“It’s all in the wardrobe like I told you”
The story of The Lion, The Witch & The Wardrobe by C.S. Lewis has been engrossing all readers, both young and old, for over 70 years. Selling over 85 million copies and in 60 languages, this book has been one of the ten best-selling books of all time and will continue to enchant readers and now viewers.
As the audience arrive, they are immediately transported back in time to World War II as we are welcomed by a solo pianist playing on stage. Starting the show with the piano and a rendition of “We’ll Meet Again” is an emotional opening, reminding audiences of past turmoil and loss, while setting the scene for where the story and the opening of The Wardrobe. Music is tremendously important throughout the show and the choice to have the ensemble cast as the orchestra provided for a magical experience in the spirit of Narnia.
Lighting is used extensively in this production and creates smooth transitions between scenes, allowing the audience to become fully immersed in the story. Floor and backlight lighting aids in creating wintery Narnia and the magic which happens there. While special effects are used, more impressive is the actors’ creativity through movement and dance to bring sequences to life such as the train journey and the monster Turkish delight.
The ensemble particularly standout and are the heart of show’s magic. While the set is somewhat minimal, the ensemble become the set, by either holding furniture fittings or through their physicality. While the children are in Professor Kirk’s house, the feel of the temporary set adds to the fantasy and reflects the situation happening beyond the conflict in The Wardrobe.
One forgets the collection of animals in Narnia, which may have posed challenges, however the way in which the animals were represented was fantastic. Puppets were used to portray Professor Kirk’s cat, Schrödinger, and the King of the creatures himself, Aslan (Chris Jared). The puppetry was flawless, and through the cast interactions, the animals became entirely believable. Mr Beaver (Julian Hoult) and Mrs Beaver (Christina Tedders) as a dynamic duo provided comedic value and high energy performances, their costumes doing little of the work as their animalistic characterisation was spot on. Professor Kirk (Johnson Willis) also provided some light-hearted relief in present day. Willis additionally portrayed Father Christmas, an upbeat and highlight of the show.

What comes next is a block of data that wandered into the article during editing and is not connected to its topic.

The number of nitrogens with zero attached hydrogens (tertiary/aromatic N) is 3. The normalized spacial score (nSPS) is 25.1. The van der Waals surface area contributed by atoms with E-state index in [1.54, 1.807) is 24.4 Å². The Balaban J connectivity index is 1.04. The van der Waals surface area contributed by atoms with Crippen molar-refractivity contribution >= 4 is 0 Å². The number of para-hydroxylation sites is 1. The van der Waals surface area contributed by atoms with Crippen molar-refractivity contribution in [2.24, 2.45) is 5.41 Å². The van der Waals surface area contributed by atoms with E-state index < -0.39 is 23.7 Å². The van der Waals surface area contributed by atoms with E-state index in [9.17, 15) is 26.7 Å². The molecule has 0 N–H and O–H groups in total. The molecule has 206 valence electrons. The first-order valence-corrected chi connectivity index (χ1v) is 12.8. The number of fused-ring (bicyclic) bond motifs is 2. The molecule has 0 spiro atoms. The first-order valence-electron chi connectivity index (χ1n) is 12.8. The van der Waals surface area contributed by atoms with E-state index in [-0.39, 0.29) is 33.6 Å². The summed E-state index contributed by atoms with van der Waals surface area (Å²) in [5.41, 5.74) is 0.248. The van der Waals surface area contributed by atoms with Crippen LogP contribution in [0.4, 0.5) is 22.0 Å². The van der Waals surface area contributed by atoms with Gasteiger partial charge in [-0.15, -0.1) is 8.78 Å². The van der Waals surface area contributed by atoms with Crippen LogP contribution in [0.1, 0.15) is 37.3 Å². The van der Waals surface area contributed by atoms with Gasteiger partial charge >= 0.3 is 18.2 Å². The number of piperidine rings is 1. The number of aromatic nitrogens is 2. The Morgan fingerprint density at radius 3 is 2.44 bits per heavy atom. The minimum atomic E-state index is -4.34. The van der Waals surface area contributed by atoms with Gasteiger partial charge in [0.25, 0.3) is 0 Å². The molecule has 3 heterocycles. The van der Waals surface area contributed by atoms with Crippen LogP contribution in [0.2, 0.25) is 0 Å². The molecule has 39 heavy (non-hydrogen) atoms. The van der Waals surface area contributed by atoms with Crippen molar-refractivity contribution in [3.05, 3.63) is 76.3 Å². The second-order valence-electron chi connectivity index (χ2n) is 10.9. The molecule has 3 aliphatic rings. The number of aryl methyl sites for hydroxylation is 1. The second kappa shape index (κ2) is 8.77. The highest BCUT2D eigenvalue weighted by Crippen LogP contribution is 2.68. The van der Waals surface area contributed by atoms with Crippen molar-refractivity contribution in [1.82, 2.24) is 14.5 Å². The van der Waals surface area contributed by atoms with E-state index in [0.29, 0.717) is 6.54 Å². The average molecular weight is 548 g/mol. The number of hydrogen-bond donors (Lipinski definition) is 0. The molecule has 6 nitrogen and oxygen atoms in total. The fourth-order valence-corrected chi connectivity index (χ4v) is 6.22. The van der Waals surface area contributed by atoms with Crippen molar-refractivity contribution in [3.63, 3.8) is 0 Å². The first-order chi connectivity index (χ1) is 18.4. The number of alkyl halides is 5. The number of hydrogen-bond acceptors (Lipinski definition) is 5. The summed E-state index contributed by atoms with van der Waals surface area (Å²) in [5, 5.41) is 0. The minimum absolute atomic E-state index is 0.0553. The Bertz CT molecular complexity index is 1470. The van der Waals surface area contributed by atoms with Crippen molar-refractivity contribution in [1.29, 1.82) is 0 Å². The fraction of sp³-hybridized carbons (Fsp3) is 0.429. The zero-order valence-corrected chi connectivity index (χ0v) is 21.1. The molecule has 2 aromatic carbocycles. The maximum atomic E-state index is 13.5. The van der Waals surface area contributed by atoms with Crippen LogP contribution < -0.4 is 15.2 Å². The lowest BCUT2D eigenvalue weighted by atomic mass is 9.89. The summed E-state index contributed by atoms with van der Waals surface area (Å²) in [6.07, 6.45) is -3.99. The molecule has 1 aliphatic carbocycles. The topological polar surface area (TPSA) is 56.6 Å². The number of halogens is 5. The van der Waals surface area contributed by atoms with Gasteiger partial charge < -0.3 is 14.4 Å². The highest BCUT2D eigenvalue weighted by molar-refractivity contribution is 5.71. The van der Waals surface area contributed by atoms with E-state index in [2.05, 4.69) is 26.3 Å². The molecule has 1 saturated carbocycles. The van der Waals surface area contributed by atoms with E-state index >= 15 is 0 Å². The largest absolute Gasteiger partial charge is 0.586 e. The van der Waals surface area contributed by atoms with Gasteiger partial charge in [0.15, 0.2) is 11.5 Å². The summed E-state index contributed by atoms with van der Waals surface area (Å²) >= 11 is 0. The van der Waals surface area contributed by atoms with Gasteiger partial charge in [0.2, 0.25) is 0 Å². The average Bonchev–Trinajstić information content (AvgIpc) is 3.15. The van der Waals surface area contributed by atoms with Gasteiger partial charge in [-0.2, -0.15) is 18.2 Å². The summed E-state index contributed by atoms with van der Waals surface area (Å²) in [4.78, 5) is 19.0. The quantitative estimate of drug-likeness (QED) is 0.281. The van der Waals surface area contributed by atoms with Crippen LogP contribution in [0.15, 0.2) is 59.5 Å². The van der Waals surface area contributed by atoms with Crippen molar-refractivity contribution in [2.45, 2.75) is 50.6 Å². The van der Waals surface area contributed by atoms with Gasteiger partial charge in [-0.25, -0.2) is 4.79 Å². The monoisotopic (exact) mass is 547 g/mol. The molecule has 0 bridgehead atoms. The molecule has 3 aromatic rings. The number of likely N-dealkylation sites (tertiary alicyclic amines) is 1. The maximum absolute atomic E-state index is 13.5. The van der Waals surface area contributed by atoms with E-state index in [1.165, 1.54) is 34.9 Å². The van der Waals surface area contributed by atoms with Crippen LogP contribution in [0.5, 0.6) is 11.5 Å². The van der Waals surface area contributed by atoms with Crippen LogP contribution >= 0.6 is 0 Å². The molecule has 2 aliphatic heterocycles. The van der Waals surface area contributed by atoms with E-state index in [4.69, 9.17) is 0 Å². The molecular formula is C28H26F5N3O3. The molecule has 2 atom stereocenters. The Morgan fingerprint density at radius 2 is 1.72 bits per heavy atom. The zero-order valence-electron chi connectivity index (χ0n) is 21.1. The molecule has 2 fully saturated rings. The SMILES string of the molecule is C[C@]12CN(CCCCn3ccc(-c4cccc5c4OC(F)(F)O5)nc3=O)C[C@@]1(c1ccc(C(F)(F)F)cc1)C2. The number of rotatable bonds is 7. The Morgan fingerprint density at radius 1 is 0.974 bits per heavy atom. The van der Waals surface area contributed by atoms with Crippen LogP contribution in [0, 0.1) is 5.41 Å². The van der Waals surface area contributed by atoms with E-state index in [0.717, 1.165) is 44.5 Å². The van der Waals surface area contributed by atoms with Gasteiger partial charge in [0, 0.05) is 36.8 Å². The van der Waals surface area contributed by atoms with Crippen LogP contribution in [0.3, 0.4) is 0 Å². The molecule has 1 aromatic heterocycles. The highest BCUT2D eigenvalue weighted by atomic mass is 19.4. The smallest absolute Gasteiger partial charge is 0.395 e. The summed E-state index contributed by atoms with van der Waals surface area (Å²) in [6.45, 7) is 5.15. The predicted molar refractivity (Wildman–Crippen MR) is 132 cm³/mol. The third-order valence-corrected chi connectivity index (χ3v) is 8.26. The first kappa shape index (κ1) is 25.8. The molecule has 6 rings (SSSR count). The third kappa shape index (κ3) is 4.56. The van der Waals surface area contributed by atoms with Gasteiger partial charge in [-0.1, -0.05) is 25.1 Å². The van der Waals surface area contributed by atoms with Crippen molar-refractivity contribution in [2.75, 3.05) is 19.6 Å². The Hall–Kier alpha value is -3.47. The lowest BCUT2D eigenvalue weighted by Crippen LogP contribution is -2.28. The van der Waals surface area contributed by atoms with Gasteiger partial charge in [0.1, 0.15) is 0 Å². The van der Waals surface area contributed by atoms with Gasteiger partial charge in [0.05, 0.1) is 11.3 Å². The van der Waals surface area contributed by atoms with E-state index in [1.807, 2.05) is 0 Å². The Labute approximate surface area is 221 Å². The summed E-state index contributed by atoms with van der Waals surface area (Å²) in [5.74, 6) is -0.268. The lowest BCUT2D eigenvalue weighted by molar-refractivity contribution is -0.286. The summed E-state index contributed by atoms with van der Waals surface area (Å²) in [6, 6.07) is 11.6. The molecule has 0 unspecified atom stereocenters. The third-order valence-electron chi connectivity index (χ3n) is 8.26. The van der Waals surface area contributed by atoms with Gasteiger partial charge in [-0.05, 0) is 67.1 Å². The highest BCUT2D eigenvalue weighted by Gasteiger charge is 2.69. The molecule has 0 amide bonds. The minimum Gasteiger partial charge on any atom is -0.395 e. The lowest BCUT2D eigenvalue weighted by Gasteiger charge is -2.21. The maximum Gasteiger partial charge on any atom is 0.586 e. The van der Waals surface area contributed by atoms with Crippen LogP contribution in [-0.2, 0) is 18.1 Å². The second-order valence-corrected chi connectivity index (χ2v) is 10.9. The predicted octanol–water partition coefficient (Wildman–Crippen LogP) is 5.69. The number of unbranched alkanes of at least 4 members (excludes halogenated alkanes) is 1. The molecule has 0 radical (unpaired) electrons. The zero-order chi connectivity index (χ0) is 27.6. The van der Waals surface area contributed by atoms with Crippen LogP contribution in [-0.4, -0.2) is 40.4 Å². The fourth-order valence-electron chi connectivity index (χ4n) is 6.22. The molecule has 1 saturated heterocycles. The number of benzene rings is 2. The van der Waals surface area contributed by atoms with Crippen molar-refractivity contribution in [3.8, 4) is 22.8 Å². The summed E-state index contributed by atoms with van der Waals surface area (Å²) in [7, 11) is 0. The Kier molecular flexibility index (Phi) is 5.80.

The White Witch (Samantha Womack) was equally merciless as she was cruel. Womack portrayed the villain we have come to fear flawlessly and indeed fashionably. The four Pevensie children were cast wonderfully – their chemistry tangible and believable as siblings.
Those who come to this show, have come because of the legacy which The Lion, The Witch & The Wardrobe holds. The show incorporates all manner of themes including war, bereavement, tyranny, travel, and theories of time. By encapsulating both real and fantastical aspects of the world, this story is one that is to escape age and time, allowing audiences to use their imagination and gain their own interpretation. A magical masterpiece, this performance will leave you fully entertained, feeling moved and sated.
Tickets available up until 8th January 2023 can be found at: https://www.lionwitchonstage.com/tickets/
Reviewer: Maani Way
Reviewed: 28th July 2022
North West End UK Rating: ★★★★